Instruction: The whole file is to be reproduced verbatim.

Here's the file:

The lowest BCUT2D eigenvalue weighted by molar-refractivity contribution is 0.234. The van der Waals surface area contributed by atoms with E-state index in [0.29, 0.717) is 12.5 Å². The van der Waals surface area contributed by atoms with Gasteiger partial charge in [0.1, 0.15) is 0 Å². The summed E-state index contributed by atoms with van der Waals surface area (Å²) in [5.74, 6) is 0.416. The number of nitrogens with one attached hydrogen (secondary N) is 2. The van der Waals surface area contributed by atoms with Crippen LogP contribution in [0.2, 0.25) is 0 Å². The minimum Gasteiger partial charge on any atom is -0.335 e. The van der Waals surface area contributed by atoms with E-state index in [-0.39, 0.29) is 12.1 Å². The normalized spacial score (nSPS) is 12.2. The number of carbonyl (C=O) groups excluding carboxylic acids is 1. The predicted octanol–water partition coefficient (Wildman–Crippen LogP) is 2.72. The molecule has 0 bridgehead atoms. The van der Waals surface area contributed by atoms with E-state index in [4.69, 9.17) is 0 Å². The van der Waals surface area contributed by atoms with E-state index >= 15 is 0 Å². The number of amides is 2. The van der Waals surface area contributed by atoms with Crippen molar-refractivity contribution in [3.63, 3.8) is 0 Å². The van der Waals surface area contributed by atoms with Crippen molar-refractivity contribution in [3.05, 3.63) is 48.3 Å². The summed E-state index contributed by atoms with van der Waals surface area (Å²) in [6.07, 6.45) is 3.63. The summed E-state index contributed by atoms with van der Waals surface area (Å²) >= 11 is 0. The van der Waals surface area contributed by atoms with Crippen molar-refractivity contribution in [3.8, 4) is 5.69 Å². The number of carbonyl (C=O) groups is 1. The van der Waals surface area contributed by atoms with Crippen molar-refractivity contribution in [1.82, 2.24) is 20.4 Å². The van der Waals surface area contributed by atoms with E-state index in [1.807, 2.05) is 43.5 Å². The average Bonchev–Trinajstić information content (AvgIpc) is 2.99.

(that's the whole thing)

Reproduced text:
The lowest BCUT2D eigenvalue weighted by molar-refractivity contribution is 0.234. The van der Waals surface area contributed by atoms with E-state index in [0.29, 0.717) is 12.5 Å². The van der Waals surface area contributed by atoms with Gasteiger partial charge in [0.1, 0.15) is 0 Å². The summed E-state index contributed by atoms with van der Waals surface area (Å²) in [5.74, 6) is 0.416. The number of nitrogens with one attached hydrogen (secondary N) is 2. The van der Waals surface area contributed by atoms with Crippen LogP contribution in [0.2, 0.25) is 0 Å². The minimum Gasteiger partial charge on any atom is -0.335 e. The van der Waals surface area contributed by atoms with E-state index in [-0.39, 0.29) is 12.1 Å². The normalized spacial score (nSPS) is 12.2. The number of carbonyl (C=O) groups excluding carboxylic acids is 1. The predicted octanol–water partition coefficient (Wildman–Crippen LogP) is 2.72. The molecule has 0 bridgehead atoms. The van der Waals surface area contributed by atoms with E-state index in [4.69, 9.17) is 0 Å². The van der Waals surface area contributed by atoms with E-state index >= 15 is 0 Å². The number of amides is 2. The van der Waals surface area contributed by atoms with Crippen molar-refractivity contribution in [3.63, 3.8) is 0 Å². The van der Waals surface area contributed by atoms with Crippen molar-refractivity contribution in [3.05, 3.63) is 48.3 Å². The summed E-state index contributed by atoms with van der Waals surface area (Å²) in [6.07, 6.45) is 3.63. The summed E-state index contributed by atoms with van der Waals surface area (Å²) >= 11 is 0. The van der Waals surface area contributed by atoms with Crippen molar-refractivity contribution in [3.8, 4) is 5.69 Å². The number of carbonyl (C=O) groups is 1. The van der Waals surface area contributed by atoms with Crippen molar-refractivity contribution in [1.82, 2.24) is 20.4 Å². The van der Waals surface area contributed by atoms with E-state index in [1.807, 2.05) is 43.5 Å². The average Bonchev–Trinajstić information content (AvgIpc) is 2.99.